Learning strategies and materials selection in the English for tourism classroom : a study of learning strategies employed by learners in the British context, with consideration of implications for published materials selection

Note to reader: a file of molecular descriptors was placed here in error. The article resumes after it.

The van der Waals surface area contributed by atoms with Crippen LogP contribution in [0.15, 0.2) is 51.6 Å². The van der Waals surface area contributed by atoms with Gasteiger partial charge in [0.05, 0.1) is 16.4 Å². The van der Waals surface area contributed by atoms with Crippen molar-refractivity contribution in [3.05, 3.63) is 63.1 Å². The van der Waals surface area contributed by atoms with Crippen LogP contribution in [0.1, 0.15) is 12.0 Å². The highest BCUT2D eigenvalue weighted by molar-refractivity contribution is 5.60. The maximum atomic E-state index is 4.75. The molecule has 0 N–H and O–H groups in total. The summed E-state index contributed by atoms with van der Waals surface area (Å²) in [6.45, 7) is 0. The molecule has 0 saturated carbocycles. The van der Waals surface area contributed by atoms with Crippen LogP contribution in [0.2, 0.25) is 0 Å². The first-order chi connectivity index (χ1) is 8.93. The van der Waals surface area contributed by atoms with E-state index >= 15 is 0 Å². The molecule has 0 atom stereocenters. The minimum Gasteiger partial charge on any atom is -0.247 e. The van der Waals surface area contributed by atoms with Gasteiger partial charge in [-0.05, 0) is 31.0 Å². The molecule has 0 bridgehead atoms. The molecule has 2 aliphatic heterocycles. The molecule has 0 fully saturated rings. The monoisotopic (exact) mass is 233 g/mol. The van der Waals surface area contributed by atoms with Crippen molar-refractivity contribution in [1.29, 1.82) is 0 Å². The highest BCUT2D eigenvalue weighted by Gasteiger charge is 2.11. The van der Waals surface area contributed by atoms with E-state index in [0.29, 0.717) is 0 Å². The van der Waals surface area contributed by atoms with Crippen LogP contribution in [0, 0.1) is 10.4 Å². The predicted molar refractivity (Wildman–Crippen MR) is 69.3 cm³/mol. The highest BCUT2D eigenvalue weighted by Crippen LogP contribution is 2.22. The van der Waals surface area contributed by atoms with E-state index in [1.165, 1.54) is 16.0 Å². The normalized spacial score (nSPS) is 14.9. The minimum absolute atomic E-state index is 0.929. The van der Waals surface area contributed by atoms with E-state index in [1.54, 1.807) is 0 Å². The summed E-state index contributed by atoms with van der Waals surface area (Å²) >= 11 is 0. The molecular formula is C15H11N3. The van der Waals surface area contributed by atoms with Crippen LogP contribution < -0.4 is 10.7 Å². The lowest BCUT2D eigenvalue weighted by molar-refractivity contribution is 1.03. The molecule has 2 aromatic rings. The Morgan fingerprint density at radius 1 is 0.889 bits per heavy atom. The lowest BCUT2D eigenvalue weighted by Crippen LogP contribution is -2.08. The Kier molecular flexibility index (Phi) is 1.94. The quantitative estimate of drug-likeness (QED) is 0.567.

There are two enquiries undertaken in this work which is an investigation of learning strategies employed by students of English for Tourism in the British context, and an evaluation of textbooks already used for teaching this programme in Taiwan and relevant ones published in the United Kingdom. It is hoped that this work will have direct implications for pedagogy and learning processes of the English for Tourism programme in the Taiwanese context. This thesis is made up of four parts. The first part is Chapter 1 which investigates general broad backgrounds in the Taiwanese context. It also deals with the debate on the improvement of English language teaching in this context. It further discusses how this context relates to this work. The second part includes Chapters 2, 3, and 4, offering the theoretical framework on which an empirical research and a desk-based study of textbooks are based. Chapter 2 primarily examines the features of English for Tourism by taking account of the general key issues of ESP relevant to needs analysis, content and language, and methodology, and the specific crucial issues in relation to the target situation in the tourism industry, tourism education and training, and cultural content. It further postulates that communicative language teaching and learning strategies are closely relevant to the efficiency of ESP teaching. These are defined and explored in depth in Chapters 3 and 4 respectively. The third part consists of an empirical research and a desk-based study (Chapters 5, 6, 7, 8 and 9). Chapter 5 discusses research methodology indicating that a qualitative approach has been preferred to a quantitative approach. The empirical research will be based on participant observations (Chapter 6) and semi-structured interviews (Chapter 7). It will be followed by a desk-based study of textbooks (Chapter 9). Chapters 6 and 7 are mainly descriptive. Chapter 8 interprets the major findings of this empirical research, discusses the issues they raise and goes on to suggest improvements to the pedagogy and learning processes in the Taiwanese context. It indicates that social strategies and social interaction bothinside and outside the classroom are the most significant factors for learning processes. It suggests furthermore that a combination model of notional-functional and task-based approaches is essential for the effective English for Tourism syllabuses and methodologies in the Taiwanese context. Chapter 9 is a desk-based study of textbooks to evaluate and select appropriate and useful textbook for teaching English for Tourism in the Taiwanese context. The final part is Chapter 10. This chapter reviews the principal themes in the preceding chapters, and offers principles of approach which guide the teaching and learning of English for Tourism in the Taiwanese context.